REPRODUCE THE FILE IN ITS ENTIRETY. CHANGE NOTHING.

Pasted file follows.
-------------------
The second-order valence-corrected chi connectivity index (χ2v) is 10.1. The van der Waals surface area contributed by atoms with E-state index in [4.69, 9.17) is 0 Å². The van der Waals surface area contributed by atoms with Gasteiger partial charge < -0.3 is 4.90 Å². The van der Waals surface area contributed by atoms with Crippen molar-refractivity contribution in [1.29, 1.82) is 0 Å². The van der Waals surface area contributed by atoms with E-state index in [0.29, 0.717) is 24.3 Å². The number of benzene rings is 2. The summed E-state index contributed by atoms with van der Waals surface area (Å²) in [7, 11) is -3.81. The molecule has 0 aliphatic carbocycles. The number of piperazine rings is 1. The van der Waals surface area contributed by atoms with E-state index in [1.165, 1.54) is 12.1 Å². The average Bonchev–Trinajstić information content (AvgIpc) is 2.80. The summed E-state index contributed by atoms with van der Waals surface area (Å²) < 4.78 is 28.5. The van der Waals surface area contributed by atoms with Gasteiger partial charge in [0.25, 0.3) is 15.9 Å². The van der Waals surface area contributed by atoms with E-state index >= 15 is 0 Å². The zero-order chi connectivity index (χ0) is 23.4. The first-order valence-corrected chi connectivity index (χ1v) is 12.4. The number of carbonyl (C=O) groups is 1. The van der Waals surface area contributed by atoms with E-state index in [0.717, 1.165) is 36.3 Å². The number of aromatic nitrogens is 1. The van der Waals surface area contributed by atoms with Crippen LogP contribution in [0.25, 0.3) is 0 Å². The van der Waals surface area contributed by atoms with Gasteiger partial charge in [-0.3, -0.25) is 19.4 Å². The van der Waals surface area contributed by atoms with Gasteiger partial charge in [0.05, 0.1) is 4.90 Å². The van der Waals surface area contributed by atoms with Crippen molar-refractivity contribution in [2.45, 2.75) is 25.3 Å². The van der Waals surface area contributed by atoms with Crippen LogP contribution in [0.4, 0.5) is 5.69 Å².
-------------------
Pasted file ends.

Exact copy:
The second-order valence-corrected chi connectivity index (χ2v) is 10.1. The van der Waals surface area contributed by atoms with E-state index in [4.69, 9.17) is 0 Å². The van der Waals surface area contributed by atoms with Gasteiger partial charge < -0.3 is 4.90 Å². The van der Waals surface area contributed by atoms with Crippen molar-refractivity contribution in [1.29, 1.82) is 0 Å². The van der Waals surface area contributed by atoms with E-state index in [0.29, 0.717) is 24.3 Å². The number of benzene rings is 2. The summed E-state index contributed by atoms with van der Waals surface area (Å²) in [7, 11) is -3.81. The molecule has 0 aliphatic carbocycles. The number of piperazine rings is 1. The van der Waals surface area contributed by atoms with E-state index in [1.165, 1.54) is 12.1 Å². The average Bonchev–Trinajstić information content (AvgIpc) is 2.80. The summed E-state index contributed by atoms with van der Waals surface area (Å²) < 4.78 is 28.5. The van der Waals surface area contributed by atoms with Gasteiger partial charge in [0.25, 0.3) is 15.9 Å². The van der Waals surface area contributed by atoms with E-state index >= 15 is 0 Å². The zero-order chi connectivity index (χ0) is 23.4. The first-order valence-corrected chi connectivity index (χ1v) is 12.4. The number of carbonyl (C=O) groups is 1. The van der Waals surface area contributed by atoms with E-state index in [0.717, 1.165) is 36.3 Å². The number of aromatic nitrogens is 1. The van der Waals surface area contributed by atoms with Crippen LogP contribution in [0.25, 0.3) is 0 Å². The van der Waals surface area contributed by atoms with Gasteiger partial charge in [-0.3, -0.25) is 19.4 Å². The van der Waals surface area contributed by atoms with Gasteiger partial charge in [0.05, 0.1) is 4.90 Å². The van der Waals surface area contributed by atoms with Crippen molar-refractivity contribution in [2.45, 2.75) is 25.3 Å². The van der Waals surface area contributed by atoms with Crippen LogP contribution in [0.4, 0.5) is 5.69 Å².